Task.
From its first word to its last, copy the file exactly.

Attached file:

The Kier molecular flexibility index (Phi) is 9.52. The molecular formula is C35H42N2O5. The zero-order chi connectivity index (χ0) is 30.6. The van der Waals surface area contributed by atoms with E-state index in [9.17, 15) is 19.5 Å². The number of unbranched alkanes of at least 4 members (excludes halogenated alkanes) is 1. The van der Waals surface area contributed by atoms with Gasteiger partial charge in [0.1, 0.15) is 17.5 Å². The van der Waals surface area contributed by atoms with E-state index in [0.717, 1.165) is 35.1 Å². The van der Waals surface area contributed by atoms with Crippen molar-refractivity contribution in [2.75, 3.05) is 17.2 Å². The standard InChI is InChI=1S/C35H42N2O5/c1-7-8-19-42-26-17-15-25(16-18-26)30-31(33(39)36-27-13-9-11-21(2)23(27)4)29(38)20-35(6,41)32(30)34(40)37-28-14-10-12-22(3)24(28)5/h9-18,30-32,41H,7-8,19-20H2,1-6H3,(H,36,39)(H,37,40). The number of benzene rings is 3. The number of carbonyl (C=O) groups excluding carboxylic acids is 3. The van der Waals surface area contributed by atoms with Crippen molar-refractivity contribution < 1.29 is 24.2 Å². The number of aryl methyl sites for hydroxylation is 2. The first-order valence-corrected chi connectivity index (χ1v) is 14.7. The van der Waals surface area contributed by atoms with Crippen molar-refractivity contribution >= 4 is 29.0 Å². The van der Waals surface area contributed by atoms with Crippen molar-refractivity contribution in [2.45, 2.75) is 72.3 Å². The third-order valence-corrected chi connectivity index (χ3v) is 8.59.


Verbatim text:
The Kier molecular flexibility index (Phi) is 9.52. The molecular formula is C35H42N2O5. The zero-order chi connectivity index (χ0) is 30.6. The van der Waals surface area contributed by atoms with E-state index in [9.17, 15) is 19.5 Å². The number of unbranched alkanes of at least 4 members (excludes halogenated alkanes) is 1. The van der Waals surface area contributed by atoms with Gasteiger partial charge in [0.1, 0.15) is 17.5 Å². The van der Waals surface area contributed by atoms with E-state index in [0.717, 1.165) is 35.1 Å². The van der Waals surface area contributed by atoms with Crippen molar-refractivity contribution in [2.75, 3.05) is 17.2 Å². The standard InChI is InChI=1S/C35H42N2O5/c1-7-8-19-42-26-17-15-25(16-18-26)30-31(33(39)36-27-13-9-11-21(2)23(27)4)29(38)20-35(6,41)32(30)34(40)37-28-14-10-12-22(3)24(28)5/h9-18,30-32,41H,7-8,19-20H2,1-6H3,(H,36,39)(H,37,40). The number of benzene rings is 3. The number of carbonyl (C=O) groups excluding carboxylic acids is 3. The van der Waals surface area contributed by atoms with Crippen molar-refractivity contribution < 1.29 is 24.2 Å². The number of aryl methyl sites for hydroxylation is 2. The first-order valence-corrected chi connectivity index (χ1v) is 14.7. The van der Waals surface area contributed by atoms with Crippen molar-refractivity contribution >= 4 is 29.0 Å². The van der Waals surface area contributed by atoms with Crippen molar-refractivity contribution in [2.45, 2.75) is 72.3 Å². The third-order valence-corrected chi connectivity index (χ3v) is 8.59.